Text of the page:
So you don’t like milk. Nevertheless, you know that milk is good for you. What is a person to do? After all milk has lots of calcium. Although people can choose other foods to supplement their calcium needs, getting enough of this mineral in that way is difficult at best.
You may have noticed that many products including some juices and other items that do not normally contain calcium are fortified with extra calcium and the amount in any product is quantified on the labeling. That is because calcium is one nutrient that tends to be lacking in most American diets.
An adult needs about 800 milligrams of calcium per day — although a pregnant or nursing mother requires about 400 milligrams more. Growing teenagers from age 11 to 18 need about 1200 milligrams per day. Children from 1 to 10 years need about 800 milligrams daily while infants from six months to a year need 540 milligrams and tiny infants, up to six months old need about 360 milligrams each day.
Calcium strengthens teeth, builds strong bones, helps nerve function and staves off osteoporosis in older years.
Filling the sizable need for calcium is important in each category and dairy products are the best source.
For example, one cup milk supplies about 300 milligrams of calcium. The amount is similar whether the milk is whole, skim, low fat or buttermilk. Most non-dairy products are woefully short on calcium.
Other calcium rich foods include almonds, rhubarb, dried figs and spinach.
However to get that same amount of calcium, you would have to eat nearly a cup of almonds or about a cup of rhubarb. (Have you ever tried eating that much three times a day?) A person would need 1 1/3 cups dried figs. To further complicate the matter, the human body absorbs calcium from milk and dairy products more easily from vegetables or almonds. Go for the spinach and you need one cup after cooking to provide about 265 mg.
Canned fish that contains the bones such as sardines or salmon is considered another excellent source of calcium. Three ounces of sardines holds 371 milligrams calcium and three ounces canned salmon provides 167 milligrams.
These are all good sources; nevertheless, to get 800 mg without dairy products requires creative eating.
There are some tricky ways to get milk from dairy products — hide it! Eat an ounce and a half of cheddar or similar cheese to get that same 300 or so milligrams of calcium. One cup of fruit flavored yogurt provides 345 milligrams of calcium. Cottage cheese, unfortunately, provides only 70 milligrams of calcium per half cup.
You can always create milk based desserts such as ice cream and puddings or disguise it by hiding it in something unrelated. Try some of these desserts and snacks from the Extension Food and Nutrition Program to slip a little more milk into your diet.
Peanut Butter Chews
1 cup peanut butter
3/4 cup light corn syrup
2 cups nonfat dry milk powder
Crisped rice cereal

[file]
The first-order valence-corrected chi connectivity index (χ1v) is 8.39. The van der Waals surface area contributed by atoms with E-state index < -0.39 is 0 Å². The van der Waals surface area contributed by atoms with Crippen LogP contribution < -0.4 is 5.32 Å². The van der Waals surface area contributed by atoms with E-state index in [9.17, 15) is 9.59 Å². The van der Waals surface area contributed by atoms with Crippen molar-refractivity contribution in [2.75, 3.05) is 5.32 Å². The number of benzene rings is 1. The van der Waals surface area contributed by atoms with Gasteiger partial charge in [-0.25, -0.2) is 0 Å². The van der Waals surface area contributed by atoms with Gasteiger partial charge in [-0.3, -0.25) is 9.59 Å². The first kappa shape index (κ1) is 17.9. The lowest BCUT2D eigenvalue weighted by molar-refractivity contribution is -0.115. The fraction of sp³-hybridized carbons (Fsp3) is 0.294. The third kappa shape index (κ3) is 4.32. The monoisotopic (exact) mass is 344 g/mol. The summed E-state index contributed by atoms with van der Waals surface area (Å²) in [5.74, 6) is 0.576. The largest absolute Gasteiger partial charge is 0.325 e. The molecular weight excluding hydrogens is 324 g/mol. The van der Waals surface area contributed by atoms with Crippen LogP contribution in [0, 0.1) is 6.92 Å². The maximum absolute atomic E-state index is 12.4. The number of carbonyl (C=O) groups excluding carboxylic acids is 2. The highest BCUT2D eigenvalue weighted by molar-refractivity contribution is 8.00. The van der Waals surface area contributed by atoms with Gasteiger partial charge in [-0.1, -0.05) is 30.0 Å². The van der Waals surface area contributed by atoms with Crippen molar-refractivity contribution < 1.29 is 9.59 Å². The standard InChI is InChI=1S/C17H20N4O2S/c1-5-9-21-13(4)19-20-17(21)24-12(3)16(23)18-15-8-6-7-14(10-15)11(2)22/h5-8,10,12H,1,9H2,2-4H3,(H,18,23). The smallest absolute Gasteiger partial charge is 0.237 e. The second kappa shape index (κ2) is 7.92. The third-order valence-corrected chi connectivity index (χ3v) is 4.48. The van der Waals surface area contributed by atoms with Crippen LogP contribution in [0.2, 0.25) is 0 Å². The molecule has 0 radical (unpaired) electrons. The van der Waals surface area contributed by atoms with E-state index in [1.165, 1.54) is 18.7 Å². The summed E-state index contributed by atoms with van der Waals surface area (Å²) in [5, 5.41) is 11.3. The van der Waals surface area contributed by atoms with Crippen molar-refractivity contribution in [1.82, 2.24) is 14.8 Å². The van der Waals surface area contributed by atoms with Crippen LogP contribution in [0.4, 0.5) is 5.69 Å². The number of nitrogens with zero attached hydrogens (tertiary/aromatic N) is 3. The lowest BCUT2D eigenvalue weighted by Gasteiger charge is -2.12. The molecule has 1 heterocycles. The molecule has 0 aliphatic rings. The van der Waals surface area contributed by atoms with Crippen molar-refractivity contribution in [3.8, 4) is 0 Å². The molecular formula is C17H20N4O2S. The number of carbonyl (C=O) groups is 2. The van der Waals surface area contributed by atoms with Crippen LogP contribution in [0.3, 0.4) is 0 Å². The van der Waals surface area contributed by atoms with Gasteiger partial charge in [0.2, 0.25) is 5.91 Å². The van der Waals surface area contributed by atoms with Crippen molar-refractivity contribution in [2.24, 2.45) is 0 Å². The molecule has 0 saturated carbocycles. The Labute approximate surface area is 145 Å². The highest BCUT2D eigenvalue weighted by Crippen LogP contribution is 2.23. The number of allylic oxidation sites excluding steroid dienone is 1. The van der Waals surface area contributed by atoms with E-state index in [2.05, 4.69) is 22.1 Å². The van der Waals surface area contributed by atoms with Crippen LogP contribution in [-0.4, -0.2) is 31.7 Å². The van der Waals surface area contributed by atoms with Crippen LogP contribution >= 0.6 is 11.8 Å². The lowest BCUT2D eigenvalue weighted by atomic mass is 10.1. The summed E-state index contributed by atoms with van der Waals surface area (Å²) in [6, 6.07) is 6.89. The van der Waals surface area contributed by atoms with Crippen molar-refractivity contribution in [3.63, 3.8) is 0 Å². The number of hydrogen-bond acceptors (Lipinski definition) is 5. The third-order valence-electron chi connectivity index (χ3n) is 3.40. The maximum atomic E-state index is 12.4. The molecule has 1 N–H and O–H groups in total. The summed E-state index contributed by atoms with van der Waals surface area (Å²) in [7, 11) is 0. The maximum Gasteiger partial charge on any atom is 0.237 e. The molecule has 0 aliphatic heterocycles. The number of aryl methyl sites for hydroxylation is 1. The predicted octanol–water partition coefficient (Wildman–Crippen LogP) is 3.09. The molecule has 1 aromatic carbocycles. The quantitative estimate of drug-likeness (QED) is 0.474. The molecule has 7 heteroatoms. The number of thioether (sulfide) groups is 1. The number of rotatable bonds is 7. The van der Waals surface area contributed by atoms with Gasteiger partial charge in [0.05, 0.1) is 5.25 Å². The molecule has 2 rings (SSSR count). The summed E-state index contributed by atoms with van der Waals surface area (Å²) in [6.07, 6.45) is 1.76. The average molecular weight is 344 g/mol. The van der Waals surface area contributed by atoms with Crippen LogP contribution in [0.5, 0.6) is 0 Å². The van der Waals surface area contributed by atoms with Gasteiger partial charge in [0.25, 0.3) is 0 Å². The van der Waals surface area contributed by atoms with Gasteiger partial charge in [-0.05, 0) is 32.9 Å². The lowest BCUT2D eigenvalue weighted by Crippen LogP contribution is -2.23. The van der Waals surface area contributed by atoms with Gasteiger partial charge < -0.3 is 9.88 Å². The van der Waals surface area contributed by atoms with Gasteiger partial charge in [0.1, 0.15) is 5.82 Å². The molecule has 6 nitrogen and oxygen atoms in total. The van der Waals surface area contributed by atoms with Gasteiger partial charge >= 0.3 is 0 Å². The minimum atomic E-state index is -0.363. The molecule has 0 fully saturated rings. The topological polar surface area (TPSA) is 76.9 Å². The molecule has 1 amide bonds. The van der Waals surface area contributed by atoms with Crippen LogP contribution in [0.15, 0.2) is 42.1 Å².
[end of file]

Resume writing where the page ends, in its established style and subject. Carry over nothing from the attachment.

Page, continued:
Stir all ingredients together in the mixing bowl. Press into an ungreased pan (1/2 inch thick) or shape into balls.
Roll the balls in the crisped rice cereal if desired. Wrap balls individually in waxed paper. Refrigerate.
2 cups rice, cooked
2 cups skim or reconstituted nonfat dry milk
1/3 cup sugar
1 tablespoon margarine
1/2 teaspoon vanilla
Cook rice according to package directions. Place cooked rice, milk, sugar and margarine in the saucepan. Place saucepan over medium heat. Cook 25 to 30 minutes without covering or until thickened, stirring often.
Remove saucepan from heat. Stir in vanilla.
Pour into a casserole dish. Serve warm or cold. Refrigerate leftover pudding.
– Add 1/4 cup raisins to rice mixture before cooking pudding. Sprinkle with cinnamon.
– Spoon pudding into dishes. Top with slices of fresh or drained canned milk.
Baked Rice Pudding
1/2 cup rice, (regular, not instant) uncooked
1 cup water
1/2 cup sugar
1 tablespoons cornstarch
2 1/2 cups skim or reconstituted nonfat dry milk
1/2 cup raisins
1/2 teaspoon cinnamon
(optional) Vegetable oil or cooking spray
Bring water to a boil in the saucepan and add rice. Reduce heat; cover and simmer for 15 minutes. Do not stir.
Mix sugar and cornstarch in the mixing bowl. Beat the eggs and milk together. Add to the sugar mixture and mix well.
Stir in rice, raisins and cinnamon. Pour into lightly oiled casserole dish. Bake 1 1/2 hours at 350 degrees stirring occasionally until pudding is creamy and liquid is absorbed.
Variation: 1 cup cooked rice can be used instead of the uncooked rice. Omit the 1 cup of water. Add dried fruit (chopped) as a substitute for raisins.
Serving suggestion: Serve with fresh blueberries, raspberries, bananas or strawberries.
Stovetop Hamburger Noodle Casserole
1/2 cup onion finely chopped.
1/2 pound ground beef
4 cups noodles, cooked
3 cups boiling water
5 carrots thinly sliced
1/2 teaspoon pepper
1/2 cup white sauce (below)
1 bouillon cube or 1 teaspoon bouillon granules
(optional) Chop onion. Brown ground beef and onion in frying pan.
Drain off excess fat. Add all other ingredients to the beef/ onion mixture. Cover and simmer for 20 minutes. Stir occasionally.
2 tablespoons butter or margarine
2 tablespoons all-purpose flour
1/4 teaspoon salt
1 cup milk
Melt butter in saucepan over low heat. Blend in flour, salt and dash pepper. Add milk all at once. Cook quickly stirring constantly until mixture thickens and bubbles.
Yogurt Salad Dressing
2 teaspoons lemon juice
1 tablespoon vegetable oil
1/2 cup plain, low fat yogurt
1/2 teaspoon paprika
Mix all ingredients together in a blender and blend for 5 minutes or beat with rotary beater until smooth.